The Supreme Court has held that an institution earning profit from educational activities will not get exemption from income tax. With this it has reversed Punjab & Haryana High Court judgment where Baba Banda Singh Bahadur Education Trust was allowed exemption despite making profit from educational activities.

“In the recent decision of this Court in the case of New Noble Educational Society (supra), it is specifically observed and held by the three-Judge Bench of this Court that for claiming the benefit/exemption under Section 10(23C)(iii)(ab) (of the Income Tax Act) which is para materia to Section 10(23C)(vi) the activity of the assessee must be solely for educational purposes and if ultimately it is found that the activity is for profits the assessee is not entitled to the exemption under Section 10(23C)(vi) of the Act,” a division bench of Justices M R Shah and C T Ravikumar said in a recent judgement.

Section 10 of the Income Tax Act prescribes which incomes not to be included in income for tax calculation. Under this, sub section (23C)(iii)(ab) lists “any income received by any person on behalf of any university or other educational institution existing solely for educational purposes and not for purposes of profit, and which is wholly or substantially financed by the Government,” for exclusion from taxable income.

The bench noted that Income Tax Commissioner specifically observed and held that the activity of the assessee cannot be said to be solely for imparting the education and that the assessee is indulging into the profit which was found to be 67.81 per cent without depreciation and 44.48 per cen with depreciation. “The finding of fact recorded by the Commissioner, as such, not been upset by the High Court in the impugned judgment and order,” it said.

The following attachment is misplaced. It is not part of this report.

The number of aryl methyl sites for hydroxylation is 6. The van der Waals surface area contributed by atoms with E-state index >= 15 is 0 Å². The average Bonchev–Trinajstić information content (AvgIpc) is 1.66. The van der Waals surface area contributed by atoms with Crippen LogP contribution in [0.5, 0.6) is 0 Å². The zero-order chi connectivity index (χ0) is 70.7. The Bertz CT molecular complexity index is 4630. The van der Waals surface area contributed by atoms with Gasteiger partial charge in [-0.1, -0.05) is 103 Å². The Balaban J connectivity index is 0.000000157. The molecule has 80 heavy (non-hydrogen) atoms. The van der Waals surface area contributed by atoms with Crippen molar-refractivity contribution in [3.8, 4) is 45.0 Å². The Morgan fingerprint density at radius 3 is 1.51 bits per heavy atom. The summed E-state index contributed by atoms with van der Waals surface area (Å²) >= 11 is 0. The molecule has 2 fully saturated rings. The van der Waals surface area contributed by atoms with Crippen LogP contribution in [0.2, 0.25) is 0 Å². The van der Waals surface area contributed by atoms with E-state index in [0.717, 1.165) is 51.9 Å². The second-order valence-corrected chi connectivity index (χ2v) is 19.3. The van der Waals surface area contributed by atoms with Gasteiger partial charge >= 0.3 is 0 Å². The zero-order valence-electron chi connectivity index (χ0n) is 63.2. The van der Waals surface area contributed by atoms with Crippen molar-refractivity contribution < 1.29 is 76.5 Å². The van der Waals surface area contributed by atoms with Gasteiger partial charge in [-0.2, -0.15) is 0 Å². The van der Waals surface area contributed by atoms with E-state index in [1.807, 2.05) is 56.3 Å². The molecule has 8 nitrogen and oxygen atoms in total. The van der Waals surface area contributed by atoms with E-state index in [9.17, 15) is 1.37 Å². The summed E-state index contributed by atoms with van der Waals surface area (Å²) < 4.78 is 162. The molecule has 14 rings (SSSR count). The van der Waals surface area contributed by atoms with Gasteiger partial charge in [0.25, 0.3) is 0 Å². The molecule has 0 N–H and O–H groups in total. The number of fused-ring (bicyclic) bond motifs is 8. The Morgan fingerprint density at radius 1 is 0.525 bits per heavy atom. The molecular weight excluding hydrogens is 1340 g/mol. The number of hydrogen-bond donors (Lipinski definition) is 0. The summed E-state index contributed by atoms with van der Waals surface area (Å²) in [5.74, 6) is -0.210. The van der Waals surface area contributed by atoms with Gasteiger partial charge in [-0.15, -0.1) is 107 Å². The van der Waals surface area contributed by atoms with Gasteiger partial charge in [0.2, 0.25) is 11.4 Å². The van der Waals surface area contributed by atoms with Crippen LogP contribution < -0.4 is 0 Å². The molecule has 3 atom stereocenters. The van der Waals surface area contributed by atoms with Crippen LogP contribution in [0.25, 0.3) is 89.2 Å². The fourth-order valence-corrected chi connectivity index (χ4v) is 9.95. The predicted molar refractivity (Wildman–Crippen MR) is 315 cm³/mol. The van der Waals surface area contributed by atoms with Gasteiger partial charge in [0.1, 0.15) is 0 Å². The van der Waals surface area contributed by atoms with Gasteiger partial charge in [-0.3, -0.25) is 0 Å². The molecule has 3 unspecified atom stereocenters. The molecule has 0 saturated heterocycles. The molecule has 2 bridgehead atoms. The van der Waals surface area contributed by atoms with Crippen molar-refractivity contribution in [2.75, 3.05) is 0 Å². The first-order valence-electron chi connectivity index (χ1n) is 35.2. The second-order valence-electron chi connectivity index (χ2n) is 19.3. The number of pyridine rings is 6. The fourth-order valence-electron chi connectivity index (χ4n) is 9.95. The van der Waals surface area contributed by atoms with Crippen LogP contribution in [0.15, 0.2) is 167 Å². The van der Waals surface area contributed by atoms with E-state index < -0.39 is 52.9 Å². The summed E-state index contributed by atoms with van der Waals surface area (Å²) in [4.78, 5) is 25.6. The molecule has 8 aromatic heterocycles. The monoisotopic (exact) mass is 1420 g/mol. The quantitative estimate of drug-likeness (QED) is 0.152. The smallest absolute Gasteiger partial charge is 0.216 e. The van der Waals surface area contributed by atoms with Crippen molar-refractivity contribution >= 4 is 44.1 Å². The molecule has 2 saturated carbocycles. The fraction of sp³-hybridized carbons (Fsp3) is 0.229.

The bench held that in the light of New Noble Education Society’s ruling, the High Court judgment in unsustainable. Accordingly, it set aside order by the High Court.

Commenting on the ruling, Sandeep Jhunjhunwala, Tax Partner at Nangia Andersen LLP says tailwinds of the landmark judgement in the case of New Noble Education Society wreaked charitable institutions into nibbling around the edge to immunise themselves from the blotches of the ruling. Unfortunately, intensifying the quagmire, the SC has in yet another ruling has denied exemption to Baba Banda Singh Bahadur Education Trust by following the New Noble Education Society case.

Reiterating the principles in the former ruling, the SC has held that exemption can be granted to educational institutions only if it exists solely for the purpose of educational purposes and the term “solely” should be read to mean ‘to the exclusion of all others.’ “The factual existence of profits in the assessee’s case (67.81 per cent without depreciation and 44.48 per cent with depreciation) clearly demonstrated the profit-motive of the trust and therefore the activities of the trust could not be considered as being conducted ‘solely’ for imparting education,” he said.